Experimental evidence indicating that mastreviruses probably did not co-diverge with their hosts

Gordon W. Harkins, Wayne Delport, Siobain Duffy, Natasha Wood, Adérito L. Monjane, Betty E. Owor, Lara Donaldson, Salem Saumtally, Guy Triton, Rob W. Briddon, Dionne N. Shepherd, Edward P. Rybicki, Darren P. Martin, Arvind Varsani

Research output: Contribution to journalArticle

37 Citations (Scopus)

Abstract

Background. Despite the demonstration that geminiviruses, like many other single stranded DNA viruses, are evolving at rates similar to those of RNA viruses, a recent study has suggested that grass-infecting species in the genus Mastrevirus may have co-diverged with their hosts over millions of years. This "co-divergence hypothesis" requires that long-term mastrevirus substitution rates be at least 100,000-fold lower than their basal mutation rates and 10,000-fold lower than their observable short-term substitution rates. The credibility of this hypothesis, therefore, hinges on the testable claim that negative selection during mastrevirus evolution is so potent that it effectively purges 99.999% of all mutations that occur. Results. We have conducted long-term evolution experiments lasting between 6 and 32 years, where we have determined substitution rates of between 2 and 3 × 10 -4substitutions/site/year for the mastreviruses Maize streak virus (MSV) and Sugarcane streak Réunion virus (SSRV). We further show that mutation biases are similar for different geminivirus genera, suggesting that mutational processes that drive high basal mutation rates are conserved across the family. Rather than displaying signs of extremely severe negative selection as implied by the co-divergence hypothesis, our evolution experiments indicate that MSV and SSRV are predominantly evolving under neutral genetic drift. Conclusion. The absence of strong negative selection signals within our evolution experiments and the uniformly high geminivirus substitution rates that we and others have reported suggest that mastreviruses cannot have co-diverged with their hosts.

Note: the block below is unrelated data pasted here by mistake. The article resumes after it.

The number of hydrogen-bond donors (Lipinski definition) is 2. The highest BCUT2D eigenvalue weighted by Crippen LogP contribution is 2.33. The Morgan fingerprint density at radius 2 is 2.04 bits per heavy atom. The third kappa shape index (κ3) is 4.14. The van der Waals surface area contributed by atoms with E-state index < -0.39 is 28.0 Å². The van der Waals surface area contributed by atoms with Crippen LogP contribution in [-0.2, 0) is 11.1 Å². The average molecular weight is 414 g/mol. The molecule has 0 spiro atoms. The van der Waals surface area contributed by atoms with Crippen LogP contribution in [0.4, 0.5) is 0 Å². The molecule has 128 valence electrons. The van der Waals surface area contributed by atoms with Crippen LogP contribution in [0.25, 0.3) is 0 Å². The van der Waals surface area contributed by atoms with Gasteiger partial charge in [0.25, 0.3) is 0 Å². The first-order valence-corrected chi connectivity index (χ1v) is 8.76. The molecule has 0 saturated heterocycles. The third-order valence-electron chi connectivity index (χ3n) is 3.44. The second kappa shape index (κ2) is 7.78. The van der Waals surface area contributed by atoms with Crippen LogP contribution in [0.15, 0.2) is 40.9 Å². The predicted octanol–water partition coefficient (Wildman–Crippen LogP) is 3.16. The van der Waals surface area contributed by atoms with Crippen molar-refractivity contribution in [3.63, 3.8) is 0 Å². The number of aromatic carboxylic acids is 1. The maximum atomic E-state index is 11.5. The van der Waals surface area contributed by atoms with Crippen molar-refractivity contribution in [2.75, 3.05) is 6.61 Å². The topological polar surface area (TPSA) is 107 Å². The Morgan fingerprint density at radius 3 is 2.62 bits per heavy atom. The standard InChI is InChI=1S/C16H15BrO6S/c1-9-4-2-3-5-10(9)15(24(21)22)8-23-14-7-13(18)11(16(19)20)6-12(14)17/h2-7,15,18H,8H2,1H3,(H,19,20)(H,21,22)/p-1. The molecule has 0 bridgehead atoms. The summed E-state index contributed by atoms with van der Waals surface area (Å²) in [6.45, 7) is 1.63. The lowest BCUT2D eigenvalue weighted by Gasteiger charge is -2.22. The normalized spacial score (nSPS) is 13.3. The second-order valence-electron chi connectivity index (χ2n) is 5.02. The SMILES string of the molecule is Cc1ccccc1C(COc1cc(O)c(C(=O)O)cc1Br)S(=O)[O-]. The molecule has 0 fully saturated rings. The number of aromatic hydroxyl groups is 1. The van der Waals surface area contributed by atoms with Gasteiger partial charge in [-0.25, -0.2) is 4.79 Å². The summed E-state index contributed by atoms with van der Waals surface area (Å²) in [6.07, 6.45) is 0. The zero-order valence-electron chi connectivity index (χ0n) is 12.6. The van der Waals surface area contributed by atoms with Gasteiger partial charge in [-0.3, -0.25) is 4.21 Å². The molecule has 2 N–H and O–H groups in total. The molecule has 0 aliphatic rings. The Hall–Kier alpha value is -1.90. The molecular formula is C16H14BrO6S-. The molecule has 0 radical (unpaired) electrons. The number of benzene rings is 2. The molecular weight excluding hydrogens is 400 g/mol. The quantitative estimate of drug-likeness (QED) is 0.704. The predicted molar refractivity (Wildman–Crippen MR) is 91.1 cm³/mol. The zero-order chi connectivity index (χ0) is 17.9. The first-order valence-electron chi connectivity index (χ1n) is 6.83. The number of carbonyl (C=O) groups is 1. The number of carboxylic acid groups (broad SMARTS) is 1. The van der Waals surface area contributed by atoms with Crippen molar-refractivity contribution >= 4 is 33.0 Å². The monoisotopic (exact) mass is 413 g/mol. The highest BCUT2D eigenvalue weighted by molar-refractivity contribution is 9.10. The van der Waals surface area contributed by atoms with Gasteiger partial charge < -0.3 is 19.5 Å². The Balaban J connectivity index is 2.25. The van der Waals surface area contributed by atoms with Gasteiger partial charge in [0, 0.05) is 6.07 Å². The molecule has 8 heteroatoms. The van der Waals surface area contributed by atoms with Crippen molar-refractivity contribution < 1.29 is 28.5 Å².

Original languageEnglish (US)
Article number104
JournalVirology Journal
Volume6
DOIs
StatePublished - 2009
Externally publishedYes

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Geminiviridae
Maize streak virus
Saccharum
Mutation Rate
Viruses
Genetic Drift
Mutation
DNA Viruses
Single-Stranded DNA
RNA Viruses
Poaceae

ASJC Scopus subject areas

  • Virology
  • Infectious Diseases

Cite this

Experimental evidence indicating that mastreviruses probably did not co-diverge with their hosts. / Harkins, Gordon W.; Delport, Wayne; Duffy, Siobain; Wood, Natasha; Monjane, Adérito L.; Owor, Betty E.; Donaldson, Lara; Saumtally, Salem; Triton, Guy; Briddon, Rob W.; Shepherd, Dionne N.; Rybicki, Edward P.; Martin, Darren P.; Varsani, Arvind.

In: Virology Journal, Vol. 6, 104, 2009.

Research output: Contribution to journalArticle

Harkins, GW, Delport, W, Duffy, S, Wood, N, Monjane, AL, Owor, BE, Donaldson, L, Saumtally, S, Triton, G, Briddon, RW, Shepherd, DN, Rybicki, EP, Martin, DP & Varsani, A 2009, 'Experimental evidence indicating that mastreviruses probably did not co-diverge with their hosts', Virology Journal, vol. 6, 104. https://doi.org/10.1186/1743-422X-6-104
Harkins, Gordon W. ; Delport, Wayne ; Duffy, Siobain ; Wood, Natasha ; Monjane, Adérito L. ; Owor, Betty E. ; Donaldson, Lara ; Saumtally, Salem ; Triton, Guy ; Briddon, Rob W. ; Shepherd, Dionne N. ; Rybicki, Edward P. ; Martin, Darren P. ; Varsani, Arvind. / Experimental evidence indicating that mastreviruses probably did not co-diverge with their hosts. In: Virology Journal. 2009 ; Vol. 6.
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AU - Owor, Betty E.

AU - Donaldson, Lara

AU - Saumtally, Salem

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